The Principles of Family Medicine experience encompasses the principles of Family Medicine within the most common clinical, behavioral and social issues in Family Medicine, along with teaching the first year module of integrative medicine. It also addresses the professional identity formation and self-care. This one-month rotation in the first year takes place during the winter holidays. Residents work closely with UTMB Health Department of Family Medicine faculty members. The purpose of the rotation is to revitalize interns’ commitment to the practice of family medicine, review current bio-psychosocial practices, learn and practice the application of behavioral medicine skills, improve practice management skills, promote team cohesiveness, and explore the benefits of alternative therapies.

Family medicine residents gain training and experience in office-based procedures both longitudinally and through a one-month rotation during the second year. In a focused rotation, residents will work closely with faculty members in the UTMB Health Department of Family Medicine, Department of Dermatology, Department of Internal Medicine Division of Cardiology, Department of Radiology, and a local podiatrist. Residents will gain experience in a variety of office-based procedures, including colposcopies, IUDs, Implanon, skin biopsies, ingrown nail removals, joint injections and more in the weekly Family Medicine procedure clinic. Residents also learn additional procedures in dermatology, wound care and cardiology stress testing.

Family physicians should be competent in the diagnosis and management of surgical disorders and the appropriate and timely referral for specialized care. In order to increase experiences in this area, residents will complete two one-month surgical rotations in the first and third years. During these rotations residents work under the supervision of UTMB Health Department of Surgery faculty members in John Sealy Hospital and the Texas Department of Criminal Justice Hospital in Galveston.

Family medicine residents’ experiences in surgical subspecialties include two two-week rotations during the third year focused on urology and otolaryngology. Residents work under the supervision of faculty members in the UTMB Health Department of Otolaryngology and faculty members in the UTMB Health Department of Surgery's Division of Urology.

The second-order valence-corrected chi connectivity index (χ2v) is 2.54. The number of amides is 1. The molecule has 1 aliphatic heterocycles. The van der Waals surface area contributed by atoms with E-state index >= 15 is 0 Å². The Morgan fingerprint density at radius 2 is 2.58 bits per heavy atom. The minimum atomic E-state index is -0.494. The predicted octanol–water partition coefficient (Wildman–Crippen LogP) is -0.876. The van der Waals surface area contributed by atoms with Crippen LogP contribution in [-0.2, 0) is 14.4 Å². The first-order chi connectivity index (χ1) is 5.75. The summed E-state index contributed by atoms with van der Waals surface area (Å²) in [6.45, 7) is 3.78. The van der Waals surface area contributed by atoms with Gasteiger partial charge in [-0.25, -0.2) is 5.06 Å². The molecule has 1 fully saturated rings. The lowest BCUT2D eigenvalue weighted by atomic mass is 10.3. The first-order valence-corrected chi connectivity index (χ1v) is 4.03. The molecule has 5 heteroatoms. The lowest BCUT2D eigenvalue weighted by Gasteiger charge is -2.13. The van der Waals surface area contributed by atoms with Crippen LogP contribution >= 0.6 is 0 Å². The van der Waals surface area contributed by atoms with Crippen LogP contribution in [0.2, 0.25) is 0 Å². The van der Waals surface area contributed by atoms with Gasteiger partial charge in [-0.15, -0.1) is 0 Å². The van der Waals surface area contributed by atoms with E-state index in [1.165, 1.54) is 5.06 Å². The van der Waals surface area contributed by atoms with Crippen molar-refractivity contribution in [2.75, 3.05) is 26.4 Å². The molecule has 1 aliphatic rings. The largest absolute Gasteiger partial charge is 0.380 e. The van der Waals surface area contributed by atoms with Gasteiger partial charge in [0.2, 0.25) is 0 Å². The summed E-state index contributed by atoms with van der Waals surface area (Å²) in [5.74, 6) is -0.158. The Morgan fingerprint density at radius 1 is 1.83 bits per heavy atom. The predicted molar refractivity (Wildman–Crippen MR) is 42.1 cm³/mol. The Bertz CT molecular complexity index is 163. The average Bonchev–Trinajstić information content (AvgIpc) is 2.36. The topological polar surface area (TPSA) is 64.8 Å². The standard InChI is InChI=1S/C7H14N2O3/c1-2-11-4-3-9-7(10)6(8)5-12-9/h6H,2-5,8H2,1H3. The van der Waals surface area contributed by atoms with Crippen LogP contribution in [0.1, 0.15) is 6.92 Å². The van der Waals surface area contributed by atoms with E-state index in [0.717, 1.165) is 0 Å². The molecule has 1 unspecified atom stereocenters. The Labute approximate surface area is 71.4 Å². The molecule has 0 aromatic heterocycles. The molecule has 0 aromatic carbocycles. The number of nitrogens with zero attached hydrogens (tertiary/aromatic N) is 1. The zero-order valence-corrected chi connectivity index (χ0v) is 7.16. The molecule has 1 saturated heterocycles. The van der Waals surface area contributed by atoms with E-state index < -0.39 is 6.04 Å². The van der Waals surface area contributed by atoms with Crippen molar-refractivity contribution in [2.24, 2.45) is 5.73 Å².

Family medicine residents gain experience in women’s health both longitudinally and during a one-month rotation during the second year. Residents are exposed to ongoing didactic lectures, workshops, and conferences on topics related to women’s health, and continually care for female patients in the family medicine clinics. During their one-month rotation in women’s health, residents will work primarily under the supervision of faculty members in the UTMB Health Department of Obstetrics and Gynecology to increase their experiences through work in the department’s ambulatory facilities, as well as the UTMB Health Breast Health and Imaging Center and performing colposcopies at two correctional facilities.

Descriptions of Elective Rotations

Residency Elective Rotations

The main emphasis of the program is to integrate evidence-based information on alternative therapies into the medical curriculum
The purpose of the dermatology elective is to provide a learning environment for the student to develop basic dermatology skills.  Training with UTMB Dermatology Department, which is the oldest dermatology training program west of the Mississippi and has a long record of producing high-quality dermatologists. 
Provide patient care that is compassionate, appropriate and effective for the treatment of health problems and the promotion of health in a rural area.
Provide patient care that is compassionate, appropriate and effective for the treatment of health problems and the promotion of health in a suburban area.
To provide state of the art training in the field of Endocrinology and Metabolism with emphasis on developing career as clinical scientist conducting clinical and translational research either in academic setting or in private practice setting.